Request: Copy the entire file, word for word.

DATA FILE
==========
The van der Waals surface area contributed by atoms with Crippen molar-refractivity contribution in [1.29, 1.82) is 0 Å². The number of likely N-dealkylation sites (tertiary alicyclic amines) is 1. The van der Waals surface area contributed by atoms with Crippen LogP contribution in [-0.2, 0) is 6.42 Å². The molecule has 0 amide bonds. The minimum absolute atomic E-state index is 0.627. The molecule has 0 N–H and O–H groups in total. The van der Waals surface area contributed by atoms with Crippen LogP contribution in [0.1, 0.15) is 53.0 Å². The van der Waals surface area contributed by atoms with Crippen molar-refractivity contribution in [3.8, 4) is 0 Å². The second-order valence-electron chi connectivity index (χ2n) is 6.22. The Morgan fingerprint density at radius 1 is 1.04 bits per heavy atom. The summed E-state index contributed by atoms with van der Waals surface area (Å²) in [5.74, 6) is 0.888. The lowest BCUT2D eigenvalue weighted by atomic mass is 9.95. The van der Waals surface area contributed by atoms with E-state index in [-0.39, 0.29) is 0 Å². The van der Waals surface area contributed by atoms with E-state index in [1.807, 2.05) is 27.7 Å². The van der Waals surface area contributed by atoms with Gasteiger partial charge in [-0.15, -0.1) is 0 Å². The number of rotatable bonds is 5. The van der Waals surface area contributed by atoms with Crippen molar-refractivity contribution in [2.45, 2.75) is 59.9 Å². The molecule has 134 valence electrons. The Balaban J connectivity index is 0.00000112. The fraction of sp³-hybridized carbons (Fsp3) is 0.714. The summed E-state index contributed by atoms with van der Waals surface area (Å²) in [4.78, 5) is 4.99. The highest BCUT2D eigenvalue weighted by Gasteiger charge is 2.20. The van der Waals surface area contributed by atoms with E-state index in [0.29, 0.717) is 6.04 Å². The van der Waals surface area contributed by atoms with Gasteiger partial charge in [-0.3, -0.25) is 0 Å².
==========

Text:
The van der Waals surface area contributed by atoms with Crippen molar-refractivity contribution in [1.29, 1.82) is 0 Å². The number of likely N-dealkylation sites (tertiary alicyclic amines) is 1. The van der Waals surface area contributed by atoms with Crippen LogP contribution in [-0.2, 0) is 6.42 Å². The molecule has 0 amide bonds. The minimum absolute atomic E-state index is 0.627. The molecule has 0 N–H and O–H groups in total. The van der Waals surface area contributed by atoms with Crippen LogP contribution in [0.1, 0.15) is 53.0 Å². The van der Waals surface area contributed by atoms with Crippen molar-refractivity contribution in [3.8, 4) is 0 Å². The second-order valence-electron chi connectivity index (χ2n) is 6.22. The Morgan fingerprint density at radius 1 is 1.04 bits per heavy atom. The summed E-state index contributed by atoms with van der Waals surface area (Å²) in [5.74, 6) is 0.888. The lowest BCUT2D eigenvalue weighted by atomic mass is 9.95. The van der Waals surface area contributed by atoms with E-state index in [-0.39, 0.29) is 0 Å². The van der Waals surface area contributed by atoms with E-state index in [1.807, 2.05) is 27.7 Å². The van der Waals surface area contributed by atoms with Gasteiger partial charge in [-0.15, -0.1) is 0 Å². The number of rotatable bonds is 5. The van der Waals surface area contributed by atoms with Crippen molar-refractivity contribution in [2.45, 2.75) is 59.9 Å². The molecule has 134 valence electrons. The Balaban J connectivity index is 0.00000112. The fraction of sp³-hybridized carbons (Fsp3) is 0.714. The summed E-state index contributed by atoms with van der Waals surface area (Å²) in [4.78, 5) is 4.99. The highest BCUT2D eigenvalue weighted by Gasteiger charge is 2.20. The van der Waals surface area contributed by atoms with E-state index in [0.29, 0.717) is 6.04 Å². The van der Waals surface area contributed by atoms with Gasteiger partial charge in [-0.3, -0.25) is 0 Å².